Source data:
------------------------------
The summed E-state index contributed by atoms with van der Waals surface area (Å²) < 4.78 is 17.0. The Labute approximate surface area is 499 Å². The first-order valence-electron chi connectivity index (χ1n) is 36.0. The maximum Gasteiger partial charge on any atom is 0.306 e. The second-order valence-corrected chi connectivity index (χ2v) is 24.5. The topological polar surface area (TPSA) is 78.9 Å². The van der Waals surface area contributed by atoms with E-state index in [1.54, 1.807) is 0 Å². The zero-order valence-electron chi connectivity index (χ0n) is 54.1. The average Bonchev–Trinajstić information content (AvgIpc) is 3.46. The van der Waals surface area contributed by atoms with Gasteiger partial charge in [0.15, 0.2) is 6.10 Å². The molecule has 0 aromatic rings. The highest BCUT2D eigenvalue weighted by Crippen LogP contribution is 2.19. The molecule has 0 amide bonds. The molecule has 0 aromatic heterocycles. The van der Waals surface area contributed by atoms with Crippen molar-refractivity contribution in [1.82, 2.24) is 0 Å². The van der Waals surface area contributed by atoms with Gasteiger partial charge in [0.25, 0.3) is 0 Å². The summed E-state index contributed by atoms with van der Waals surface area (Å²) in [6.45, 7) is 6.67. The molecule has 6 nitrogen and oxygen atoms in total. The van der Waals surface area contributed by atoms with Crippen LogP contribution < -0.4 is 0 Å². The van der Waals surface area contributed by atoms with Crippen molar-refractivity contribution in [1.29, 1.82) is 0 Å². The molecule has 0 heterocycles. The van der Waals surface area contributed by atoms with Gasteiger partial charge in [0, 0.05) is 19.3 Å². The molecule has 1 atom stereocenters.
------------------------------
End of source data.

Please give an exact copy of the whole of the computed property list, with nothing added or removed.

The summed E-state index contributed by atoms with van der Waals surface area (Å²) < 4.78 is 17.0. The Labute approximate surface area is 499 Å². The first-order valence-electron chi connectivity index (χ1n) is 36.0. The maximum Gasteiger partial charge on any atom is 0.306 e. The second-order valence-corrected chi connectivity index (χ2v) is 24.5. The topological polar surface area (TPSA) is 78.9 Å². The van der Waals surface area contributed by atoms with E-state index in [1.54, 1.807) is 0 Å². The zero-order valence-electron chi connectivity index (χ0n) is 54.1. The average Bonchev–Trinajstić information content (AvgIpc) is 3.46. The van der Waals surface area contributed by atoms with Gasteiger partial charge in [0.15, 0.2) is 6.10 Å². The molecule has 0 aromatic rings. The highest BCUT2D eigenvalue weighted by Crippen LogP contribution is 2.19. The molecule has 0 amide bonds. The molecule has 0 aromatic heterocycles. The van der Waals surface area contributed by atoms with Crippen molar-refractivity contribution in [1.82, 2.24) is 0 Å². The van der Waals surface area contributed by atoms with Gasteiger partial charge in [0.25, 0.3) is 0 Å². The summed E-state index contributed by atoms with van der Waals surface area (Å²) in [6.45, 7) is 6.67. The molecule has 6 nitrogen and oxygen atoms in total. The van der Waals surface area contributed by atoms with Crippen LogP contribution < -0.4 is 0 Å². The van der Waals surface area contributed by atoms with Crippen molar-refractivity contribution in [1.29, 1.82) is 0 Å². The molecule has 0 heterocycles. The van der Waals surface area contributed by atoms with Gasteiger partial charge in [0, 0.05) is 19.3 Å². The molecule has 1 atom stereocenters.